Remembering the Chargers great

USC Football Coach: Junior Seau "One of the Greatest Trojans of All Time"

A current USC linebacker says coaches reference former USC linebacker and NFL Pro Bowler Junior Seau as a model on the field. Seau was found dead in his Oceanside home Wednesday from an apparent gunshot wound to the chest.

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    NEWSLETTERS

    Aerials over the home of former Chargers Pro Bowler Junior Seau who, according to a source within the Oceanside police department, has committed suicide. (Published Thursday, May 3, 2012)

    Fans, students and current players praised former USC linebacker and NFL Pro Bowler Junior Seau, who was found dead Wednesday at his Oceanside home.

    "He was an all-around guy; he was great, as you know," said Hayes Pullard, sophomore USC linebacker. "Our coaches talk about how that's what we want to live up to."

    Pullard holds the same position as the legendary player, who visited his alma mater recently for their Spring Game at the L.A. Coliseum.

    "I'm not wearing number 55, but just being a linebacker and following in his footsteps to be a great one like he is, is kind of a good deal," Pullard said.

    In a statement released Wednesday, USC's athletic director called Seau one of the greatest legends in USC football history: "He will always be remembered as the original No. 55."

    Officers responded to a medical aid call from a woman who identified herself as Seau's girlfriend at the home of the 43-year-old former Charger at 9:35 a.m. Wednesday, said Oceanside Police Chief Frank McCoy. Police are investigating the case as a suicide.

    She had found Seau in one of the bedrooms of the NFL player's home in the 600 block of South Strand Boulevard with a gunshot wound to the chest.

    A handgun was found next to Seau's body however no suicide note was found according to Oceanside police.

    "Life-saving efforts were performed, however they were not successful," McCoy said. "This case at this point is being investigated as a suicide."

    Seau's mother spoke to reporters briefly just moments after learning she lost her son.

    "I'm shocked," she said through tears. "Show your love to my son."

    His sister described him as a "loving brother, caring citizen."

    "#RIPJuniorSeau You were one of the greatest Trojans of all time!" tweeted USC quarterback Matt Barkley.

    Chargers President Dean Spanos called Seau "an icon in our community."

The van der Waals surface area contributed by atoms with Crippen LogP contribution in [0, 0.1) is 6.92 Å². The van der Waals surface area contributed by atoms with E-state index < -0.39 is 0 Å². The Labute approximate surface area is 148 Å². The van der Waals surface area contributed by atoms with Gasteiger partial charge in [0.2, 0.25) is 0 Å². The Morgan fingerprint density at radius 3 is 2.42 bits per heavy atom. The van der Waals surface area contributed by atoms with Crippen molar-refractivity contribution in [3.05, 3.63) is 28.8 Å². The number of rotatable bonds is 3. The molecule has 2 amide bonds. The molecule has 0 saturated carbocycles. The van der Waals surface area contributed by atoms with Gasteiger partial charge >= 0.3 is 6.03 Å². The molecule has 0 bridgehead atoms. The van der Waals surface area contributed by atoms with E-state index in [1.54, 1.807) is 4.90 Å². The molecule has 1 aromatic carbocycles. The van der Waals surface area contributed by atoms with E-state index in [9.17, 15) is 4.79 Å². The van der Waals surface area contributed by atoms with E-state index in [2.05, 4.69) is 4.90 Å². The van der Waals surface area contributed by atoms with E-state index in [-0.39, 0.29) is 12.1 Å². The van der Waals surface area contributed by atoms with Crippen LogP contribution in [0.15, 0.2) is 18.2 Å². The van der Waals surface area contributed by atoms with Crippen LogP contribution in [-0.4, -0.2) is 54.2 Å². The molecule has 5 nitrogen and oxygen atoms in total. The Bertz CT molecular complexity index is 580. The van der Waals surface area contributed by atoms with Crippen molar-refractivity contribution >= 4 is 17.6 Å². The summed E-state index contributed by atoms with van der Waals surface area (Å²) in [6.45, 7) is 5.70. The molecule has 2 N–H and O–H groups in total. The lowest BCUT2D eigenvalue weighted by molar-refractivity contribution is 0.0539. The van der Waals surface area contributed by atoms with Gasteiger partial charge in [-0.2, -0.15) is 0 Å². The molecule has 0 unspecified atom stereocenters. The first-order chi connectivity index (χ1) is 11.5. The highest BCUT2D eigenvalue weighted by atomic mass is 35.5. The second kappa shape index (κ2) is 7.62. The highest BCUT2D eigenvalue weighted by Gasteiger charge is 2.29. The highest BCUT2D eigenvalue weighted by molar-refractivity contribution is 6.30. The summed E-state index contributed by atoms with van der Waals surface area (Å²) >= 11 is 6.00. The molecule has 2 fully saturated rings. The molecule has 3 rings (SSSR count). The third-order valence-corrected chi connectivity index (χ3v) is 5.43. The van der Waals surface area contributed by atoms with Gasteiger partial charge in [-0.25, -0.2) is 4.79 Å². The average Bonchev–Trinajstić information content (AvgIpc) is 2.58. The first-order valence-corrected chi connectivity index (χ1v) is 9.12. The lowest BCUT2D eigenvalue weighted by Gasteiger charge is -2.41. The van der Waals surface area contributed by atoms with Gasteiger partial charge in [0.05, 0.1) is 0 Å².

"I can't put into words how I'm feeling right now," said Chargers President Dean Spanos. "I'm shocked and devastated. Junior was my friend. We all lost a friend today. Junior was an icon in our community. He transcended the game. He wasn't just a football player, he was so much more. He was loved by everyone in our family, our organization and throughout the NFL. This is just such a tragic loss. One of the worst things I could ever imagine. My prayers go out to Junior's family. It's heartbreaking."

    In October 2010, Seau sustained injuries when his SUV crashed at the bottom of a Carlsbad cliff. Oceanside police arrested Seau on a felony domestic violence charge.

    Then, hours after his release from custody, Seau was found behind the wheel of an SUV that had crashed over a cliff onto the beach below.

    Seau, born in San Diego, played for the Trojans after an outstanding prep career at Oceanside High School. Seau was selected in the first round of the 1990 NFL draft by the Chargers.

    He played in 12 Pro Bowls as a Charger before being acquired by the Miami Dolphins as a free agent in 2003. He announced plans to retire -- or in his words, "graduate" -- in 2006.

    "I'm not retiring -- I'm graduating," Seau said during his retirement announcement. "Retirement means you're just going to live on your laurels and surf all day in Oceanside. It's not going to happen."

    He was picked up later that year by the New England Patriots before retiring after the 2009 season. 

    Seau was inducted into the USC Athletic Hall of Fame in 2009. He earned all-America honors in 1989 -- recording 27 tackles -- and appeared in two Rose Bowls.

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